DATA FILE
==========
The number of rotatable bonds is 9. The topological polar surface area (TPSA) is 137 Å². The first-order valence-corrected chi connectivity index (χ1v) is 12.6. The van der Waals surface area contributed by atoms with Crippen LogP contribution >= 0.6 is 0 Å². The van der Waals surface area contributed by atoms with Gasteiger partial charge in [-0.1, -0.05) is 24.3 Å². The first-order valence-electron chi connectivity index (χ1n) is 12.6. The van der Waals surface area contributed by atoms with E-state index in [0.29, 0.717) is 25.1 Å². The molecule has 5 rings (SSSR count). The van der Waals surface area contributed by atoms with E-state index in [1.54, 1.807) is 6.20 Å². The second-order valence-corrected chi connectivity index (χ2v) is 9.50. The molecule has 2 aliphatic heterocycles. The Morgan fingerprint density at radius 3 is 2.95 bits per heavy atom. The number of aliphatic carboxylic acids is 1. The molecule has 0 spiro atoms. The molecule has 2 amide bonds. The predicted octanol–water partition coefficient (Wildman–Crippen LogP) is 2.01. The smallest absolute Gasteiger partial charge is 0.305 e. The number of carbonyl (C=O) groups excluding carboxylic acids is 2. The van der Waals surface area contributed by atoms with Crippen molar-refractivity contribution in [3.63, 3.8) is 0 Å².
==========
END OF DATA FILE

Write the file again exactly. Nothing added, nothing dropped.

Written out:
The number of rotatable bonds is 9. The topological polar surface area (TPSA) is 137 Å². The first-order valence-corrected chi connectivity index (χ1v) is 12.6. The van der Waals surface area contributed by atoms with Crippen LogP contribution >= 0.6 is 0 Å². The van der Waals surface area contributed by atoms with Gasteiger partial charge in [-0.1, -0.05) is 24.3 Å². The first-order valence-electron chi connectivity index (χ1n) is 12.6. The van der Waals surface area contributed by atoms with E-state index in [0.29, 0.717) is 25.1 Å². The molecule has 5 rings (SSSR count). The van der Waals surface area contributed by atoms with E-state index in [1.54, 1.807) is 6.20 Å². The second-order valence-corrected chi connectivity index (χ2v) is 9.50. The molecule has 2 aliphatic heterocycles. The Morgan fingerprint density at radius 3 is 2.95 bits per heavy atom. The number of aliphatic carboxylic acids is 1. The molecule has 0 spiro atoms. The molecule has 2 amide bonds. The predicted octanol–water partition coefficient (Wildman–Crippen LogP) is 2.01. The smallest absolute Gasteiger partial charge is 0.305 e. The number of carbonyl (C=O) groups excluding carboxylic acids is 2. The van der Waals surface area contributed by atoms with Crippen molar-refractivity contribution in [3.63, 3.8) is 0 Å².